Technology will be a key player in the emerging meetings scene.

 The past 20 months have added a whole new list of words to our vocabulary. Before February of 2020, the words “Zoom call” or “protocols” would never have been spoken in the regular course of business. Now, however, meeting planners are regularly discussing and reimagining the definition of “hybrid meeting.”

Another new addition to the lexicon has emerged: “citywide hybrid”. In this innovative scenario, on-site and virtual attendees share content on a grand scale. Like the cartographers of old, meeting professionals are still mapping out how to successfully navigate this new territory, and, just as important, how to identify both the obstacles and the rewards. Some pioneering meeting professionals are charting territory never traversed before.

Thankfully, a few of these brave souls and the destinations that host them agreed to share their notes with Smart Meetings readers. Here are some markers you can use to find your way in this brave new world.

Content is King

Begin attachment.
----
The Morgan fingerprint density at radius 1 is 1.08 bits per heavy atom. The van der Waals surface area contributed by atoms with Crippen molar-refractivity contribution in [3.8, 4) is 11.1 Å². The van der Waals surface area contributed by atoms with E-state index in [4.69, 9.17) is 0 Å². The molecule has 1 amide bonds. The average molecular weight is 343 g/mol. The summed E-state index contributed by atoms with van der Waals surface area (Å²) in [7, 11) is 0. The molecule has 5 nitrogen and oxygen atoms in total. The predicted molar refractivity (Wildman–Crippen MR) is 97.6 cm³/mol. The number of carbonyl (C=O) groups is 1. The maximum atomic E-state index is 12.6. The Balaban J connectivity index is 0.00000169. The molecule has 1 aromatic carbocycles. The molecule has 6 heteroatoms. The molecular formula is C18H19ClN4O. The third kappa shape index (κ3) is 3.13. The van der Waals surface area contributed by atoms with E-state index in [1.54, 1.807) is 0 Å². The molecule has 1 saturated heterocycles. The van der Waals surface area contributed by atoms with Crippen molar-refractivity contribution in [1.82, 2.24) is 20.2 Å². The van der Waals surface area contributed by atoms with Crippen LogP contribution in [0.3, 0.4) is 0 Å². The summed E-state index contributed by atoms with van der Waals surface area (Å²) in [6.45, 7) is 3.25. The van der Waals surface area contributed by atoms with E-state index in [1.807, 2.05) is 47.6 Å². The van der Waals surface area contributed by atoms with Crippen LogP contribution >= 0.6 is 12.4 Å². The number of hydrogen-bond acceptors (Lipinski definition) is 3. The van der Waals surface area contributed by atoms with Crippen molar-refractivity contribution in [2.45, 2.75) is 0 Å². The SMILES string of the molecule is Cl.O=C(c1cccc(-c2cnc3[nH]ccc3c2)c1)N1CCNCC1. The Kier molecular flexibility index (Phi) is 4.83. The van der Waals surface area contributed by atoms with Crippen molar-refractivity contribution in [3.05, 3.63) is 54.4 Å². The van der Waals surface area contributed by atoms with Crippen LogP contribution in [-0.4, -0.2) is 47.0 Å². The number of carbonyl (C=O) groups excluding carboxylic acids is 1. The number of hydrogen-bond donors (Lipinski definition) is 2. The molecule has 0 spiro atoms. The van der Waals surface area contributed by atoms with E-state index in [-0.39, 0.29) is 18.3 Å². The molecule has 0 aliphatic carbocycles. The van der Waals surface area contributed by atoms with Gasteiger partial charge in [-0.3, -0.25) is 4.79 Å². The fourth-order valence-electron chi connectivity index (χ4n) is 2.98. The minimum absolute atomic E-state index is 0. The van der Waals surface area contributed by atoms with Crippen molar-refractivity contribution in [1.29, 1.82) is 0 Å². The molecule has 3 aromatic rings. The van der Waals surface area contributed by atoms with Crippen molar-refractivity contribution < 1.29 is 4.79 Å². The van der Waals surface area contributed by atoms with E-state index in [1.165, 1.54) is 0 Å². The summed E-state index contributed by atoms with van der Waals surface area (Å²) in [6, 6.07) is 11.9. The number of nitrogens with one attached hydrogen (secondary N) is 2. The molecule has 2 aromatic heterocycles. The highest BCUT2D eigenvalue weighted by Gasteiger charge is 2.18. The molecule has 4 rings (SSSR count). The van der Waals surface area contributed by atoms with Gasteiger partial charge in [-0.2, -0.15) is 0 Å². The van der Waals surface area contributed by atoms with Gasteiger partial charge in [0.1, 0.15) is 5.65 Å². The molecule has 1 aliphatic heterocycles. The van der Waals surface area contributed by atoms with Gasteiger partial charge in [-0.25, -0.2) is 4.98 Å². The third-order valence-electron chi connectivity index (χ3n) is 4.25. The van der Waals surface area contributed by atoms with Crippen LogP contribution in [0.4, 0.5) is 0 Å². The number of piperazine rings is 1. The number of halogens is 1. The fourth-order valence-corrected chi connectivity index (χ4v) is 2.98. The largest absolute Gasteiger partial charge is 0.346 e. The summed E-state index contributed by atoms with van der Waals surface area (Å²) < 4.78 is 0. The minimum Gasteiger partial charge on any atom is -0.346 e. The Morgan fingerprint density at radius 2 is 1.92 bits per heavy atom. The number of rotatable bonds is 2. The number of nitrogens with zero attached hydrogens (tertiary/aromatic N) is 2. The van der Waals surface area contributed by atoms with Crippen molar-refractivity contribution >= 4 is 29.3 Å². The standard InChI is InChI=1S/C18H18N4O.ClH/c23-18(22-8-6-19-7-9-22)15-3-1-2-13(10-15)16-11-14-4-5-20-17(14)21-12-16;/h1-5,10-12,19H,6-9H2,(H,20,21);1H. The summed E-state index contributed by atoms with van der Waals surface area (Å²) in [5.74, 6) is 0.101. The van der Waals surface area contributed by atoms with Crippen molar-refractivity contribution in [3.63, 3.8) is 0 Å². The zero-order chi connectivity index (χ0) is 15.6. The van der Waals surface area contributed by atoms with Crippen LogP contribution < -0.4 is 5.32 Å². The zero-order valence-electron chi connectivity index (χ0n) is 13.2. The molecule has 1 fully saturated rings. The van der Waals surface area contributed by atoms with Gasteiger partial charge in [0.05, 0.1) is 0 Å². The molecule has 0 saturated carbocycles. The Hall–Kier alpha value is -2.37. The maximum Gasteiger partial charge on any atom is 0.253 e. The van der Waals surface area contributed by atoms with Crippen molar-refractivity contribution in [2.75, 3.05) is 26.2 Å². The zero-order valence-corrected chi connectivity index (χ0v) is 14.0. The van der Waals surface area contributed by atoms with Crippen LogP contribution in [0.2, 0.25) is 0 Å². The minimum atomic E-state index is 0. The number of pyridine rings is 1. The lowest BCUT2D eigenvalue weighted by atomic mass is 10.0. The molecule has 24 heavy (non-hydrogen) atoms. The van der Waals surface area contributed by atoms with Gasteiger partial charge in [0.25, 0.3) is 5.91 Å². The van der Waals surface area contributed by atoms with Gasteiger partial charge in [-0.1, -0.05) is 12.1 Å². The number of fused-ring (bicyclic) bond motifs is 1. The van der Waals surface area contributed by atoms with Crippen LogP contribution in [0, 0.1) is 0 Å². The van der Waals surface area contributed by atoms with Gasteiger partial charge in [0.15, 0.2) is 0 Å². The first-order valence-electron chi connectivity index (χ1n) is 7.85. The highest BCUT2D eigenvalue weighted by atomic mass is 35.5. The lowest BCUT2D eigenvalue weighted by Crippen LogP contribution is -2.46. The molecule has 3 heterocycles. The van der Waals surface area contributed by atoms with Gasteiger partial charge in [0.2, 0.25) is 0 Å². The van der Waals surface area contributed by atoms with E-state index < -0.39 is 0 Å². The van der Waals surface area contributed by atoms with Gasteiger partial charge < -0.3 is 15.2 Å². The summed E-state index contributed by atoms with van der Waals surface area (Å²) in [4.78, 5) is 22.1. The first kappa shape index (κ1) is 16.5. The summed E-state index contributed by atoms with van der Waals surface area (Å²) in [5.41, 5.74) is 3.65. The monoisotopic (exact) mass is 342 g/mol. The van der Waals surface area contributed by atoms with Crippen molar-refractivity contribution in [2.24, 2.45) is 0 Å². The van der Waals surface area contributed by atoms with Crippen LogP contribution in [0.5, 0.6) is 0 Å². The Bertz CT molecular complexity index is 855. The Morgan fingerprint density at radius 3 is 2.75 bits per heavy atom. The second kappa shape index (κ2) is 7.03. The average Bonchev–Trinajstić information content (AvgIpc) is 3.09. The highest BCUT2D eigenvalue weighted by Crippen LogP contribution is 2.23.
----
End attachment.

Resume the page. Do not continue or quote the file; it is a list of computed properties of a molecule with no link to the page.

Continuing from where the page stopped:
“It’s important that we learn how to achieve optimal content and engagement with both virtual and in-person audiences,” says Lorne Edwards, senior vice president of sales and services at Greater Phoenix Convention & Visitors Bureau. “There’s particular concern over how to keep virtual audiences engaged…both with the in-person audience as well as the speaker.”

That factor, Edwards says, sometimes causes a gap in perceived value of the event between virtual and on-site attendees.

Accordingly, planners should keep in mind that if a gap in perceived value occurs, it could result in decreased attendance at the next meeting—not only virtually, but also on-site.

Phoenix, however, seems to be addressing this issue successfully. Phoenix Convention Center will have hosted close to thirty major events by year’s end, a third of them hybrid; and a recent citywide medical convention attracted 1,425 on-site attendees and 1,215 virtual ones.

Read MoreHow to Produce Compelling Content that Drives Engagement

“Pioneering meeting professionals
are charting territory never
traversed before.”

Research the Local Regulations